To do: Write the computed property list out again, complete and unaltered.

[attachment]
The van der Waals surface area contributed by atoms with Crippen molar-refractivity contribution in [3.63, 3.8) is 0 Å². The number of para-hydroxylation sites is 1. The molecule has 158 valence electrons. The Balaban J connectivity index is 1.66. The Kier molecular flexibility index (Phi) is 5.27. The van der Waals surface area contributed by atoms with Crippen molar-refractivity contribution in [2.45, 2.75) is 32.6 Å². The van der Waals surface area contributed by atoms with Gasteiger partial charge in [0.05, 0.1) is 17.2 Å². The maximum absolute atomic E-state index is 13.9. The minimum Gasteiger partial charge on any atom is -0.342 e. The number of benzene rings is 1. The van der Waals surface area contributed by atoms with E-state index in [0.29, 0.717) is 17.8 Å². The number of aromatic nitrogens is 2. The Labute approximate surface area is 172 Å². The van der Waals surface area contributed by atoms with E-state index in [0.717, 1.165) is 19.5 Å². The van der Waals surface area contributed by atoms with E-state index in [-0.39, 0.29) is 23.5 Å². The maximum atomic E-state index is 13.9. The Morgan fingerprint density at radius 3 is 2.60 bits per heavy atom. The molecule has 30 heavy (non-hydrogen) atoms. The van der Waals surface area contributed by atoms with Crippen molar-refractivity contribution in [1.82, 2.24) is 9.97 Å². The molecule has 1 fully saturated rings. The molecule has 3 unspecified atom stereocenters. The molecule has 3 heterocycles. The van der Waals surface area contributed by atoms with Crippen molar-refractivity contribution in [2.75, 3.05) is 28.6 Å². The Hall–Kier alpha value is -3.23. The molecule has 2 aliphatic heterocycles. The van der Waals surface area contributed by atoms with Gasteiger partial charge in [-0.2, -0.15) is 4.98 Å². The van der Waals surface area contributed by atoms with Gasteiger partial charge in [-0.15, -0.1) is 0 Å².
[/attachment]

The van der Waals surface area contributed by atoms with Crippen molar-refractivity contribution in [3.63, 3.8) is 0 Å². The number of para-hydroxylation sites is 1. The molecule has 158 valence electrons. The Balaban J connectivity index is 1.66. The Kier molecular flexibility index (Phi) is 5.27. The van der Waals surface area contributed by atoms with Crippen molar-refractivity contribution in [2.45, 2.75) is 32.6 Å². The van der Waals surface area contributed by atoms with Gasteiger partial charge in [0.05, 0.1) is 17.2 Å². The maximum absolute atomic E-state index is 13.9. The minimum Gasteiger partial charge on any atom is -0.342 e. The number of benzene rings is 1. The van der Waals surface area contributed by atoms with E-state index in [0.29, 0.717) is 17.8 Å². The number of aromatic nitrogens is 2. The Labute approximate surface area is 172 Å². The van der Waals surface area contributed by atoms with E-state index in [0.717, 1.165) is 19.5 Å². The van der Waals surface area contributed by atoms with E-state index in [-0.39, 0.29) is 23.5 Å². The maximum atomic E-state index is 13.9. The Morgan fingerprint density at radius 3 is 2.60 bits per heavy atom. The molecule has 30 heavy (non-hydrogen) atoms. The van der Waals surface area contributed by atoms with Crippen molar-refractivity contribution in [1.82, 2.24) is 9.97 Å². The molecule has 1 fully saturated rings. The molecule has 3 unspecified atom stereocenters. The molecule has 3 heterocycles. The van der Waals surface area contributed by atoms with Crippen molar-refractivity contribution in [2.75, 3.05) is 28.6 Å². The Hall–Kier alpha value is -3.23. The molecule has 2 aliphatic heterocycles. The van der Waals surface area contributed by atoms with Gasteiger partial charge in [-0.2, -0.15) is 4.98 Å². The van der Waals surface area contributed by atoms with Gasteiger partial charge in [-0.15, -0.1) is 0 Å².